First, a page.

New Orleans, Louisiana (CNN) -- Oil left on the surface of the Gulf of Mexico is breaking down naturally now that the flow of crude has been cut off beneath the surface, a Coast Guard admiral said Sunday after touring the scene.
Rear Adm. Paul Zukunft said the remnants of Tropical Storm Bonnie did little to affect the oil slick, which is breaking down "very quickly."
"The storm itself was not that significant," Zukunft told CNN after an aerial survey of the northern Gulf on Sunday. "We've had nine days of no new oil being released, so what we're seeing is the remnants of oil that was released nine days ago."
BP crews managed to temporarily cap the undersea well at the heart of the three-month-old disaster on June 15. But efforts to close off the gusher permanently by drilling a relief well were delayed by the storm, which forced the ships involved in the process to evacuate the area. Those ships have returned to the area since the storm, he told reporters Sunday night.
Zukunft told reporters that he saw only one large patch of emulsified oil, about 12 miles off Grand Isle, Louisiana, during his six-hour aerial tour. No oil could be seen in Louisiana's Lake Borgne, Lake Pontchartrain or Chandeleur Sound, while only a light sheen was visible in other parts of the Gulf.
"The oil is basically approaching the end of its life cycle," he said.
Oil had gushed from the ruptured well for nearly three months after the Deepwater Horizon rig exploded April 20, leaving 11 workers dead. Officials have said a relief well is the only permanent solution to the disaster, which saw as much as 60,000 barrels (2.5 million gallons) of crude spewing into the Gulf every day.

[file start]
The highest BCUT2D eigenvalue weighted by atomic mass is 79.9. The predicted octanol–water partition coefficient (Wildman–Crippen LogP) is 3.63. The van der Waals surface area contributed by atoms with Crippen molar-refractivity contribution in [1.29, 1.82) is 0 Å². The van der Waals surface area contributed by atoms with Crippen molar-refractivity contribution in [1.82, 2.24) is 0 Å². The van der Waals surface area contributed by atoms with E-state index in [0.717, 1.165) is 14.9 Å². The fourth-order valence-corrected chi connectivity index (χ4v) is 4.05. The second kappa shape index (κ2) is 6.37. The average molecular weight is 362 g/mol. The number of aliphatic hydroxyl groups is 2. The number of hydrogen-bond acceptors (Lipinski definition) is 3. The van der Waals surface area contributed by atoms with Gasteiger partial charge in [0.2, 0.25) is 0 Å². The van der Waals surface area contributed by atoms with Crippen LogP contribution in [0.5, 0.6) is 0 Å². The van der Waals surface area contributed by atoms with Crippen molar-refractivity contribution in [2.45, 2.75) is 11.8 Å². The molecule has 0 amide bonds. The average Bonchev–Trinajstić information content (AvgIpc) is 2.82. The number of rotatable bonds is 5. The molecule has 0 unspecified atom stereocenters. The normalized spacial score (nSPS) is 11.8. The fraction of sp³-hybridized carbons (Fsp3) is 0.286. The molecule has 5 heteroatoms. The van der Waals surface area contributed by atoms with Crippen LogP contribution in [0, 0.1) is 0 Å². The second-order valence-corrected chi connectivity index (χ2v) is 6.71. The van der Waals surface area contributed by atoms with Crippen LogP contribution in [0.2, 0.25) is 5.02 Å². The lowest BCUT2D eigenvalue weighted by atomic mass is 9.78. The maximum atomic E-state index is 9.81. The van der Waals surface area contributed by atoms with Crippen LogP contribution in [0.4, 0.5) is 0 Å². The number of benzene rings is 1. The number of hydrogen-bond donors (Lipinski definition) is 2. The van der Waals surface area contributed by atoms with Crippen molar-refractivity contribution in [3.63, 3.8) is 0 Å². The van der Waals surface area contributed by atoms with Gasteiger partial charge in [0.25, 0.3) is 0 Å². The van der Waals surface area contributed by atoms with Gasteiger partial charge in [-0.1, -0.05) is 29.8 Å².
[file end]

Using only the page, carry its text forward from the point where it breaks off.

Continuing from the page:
Ships critical for drilling the well started evacuating Thursday and returning Saturday afternoon, once Bonnie lost her punch after crossing southern Florida. The weather forced officials to temporarily scale back efforts to search beneath the surface for leaking oil and permanently plug the leak, drawing some criticism from local officials that the federal government was overreacting to the storm.
But retired Coast Guard Adm. Thad Allen, who is leading the federal government's response to the spill, emphasized the need to move and protect equipment before a storm. He said told reporters Friday that he was still "haunted" by the sight of submerged school buses "that could not be used for the evacuation" after Hurricane Katrina struck New Orleans in 2005.
"We're going to be playing a cat-and-mouse game for the remainder of the hurricane season," Allen said.
Sunday, Allen said officials were examining new oil deposits on the shoreline created by the storm, and booms that were in sensitive marsh areas caused damage during the storm and may need to be removed before another surge happens.
But with the storm's passing, work on the relief well is scheduled to continue, he said. And by August 1, he said crews could begin pumping drilling "mud" into the ruptured well to force oil back into the reservoir below -- a process known as a "static kill."
CNN's David Mattingly, Rich Phillips and Matt Smith contributed to this report.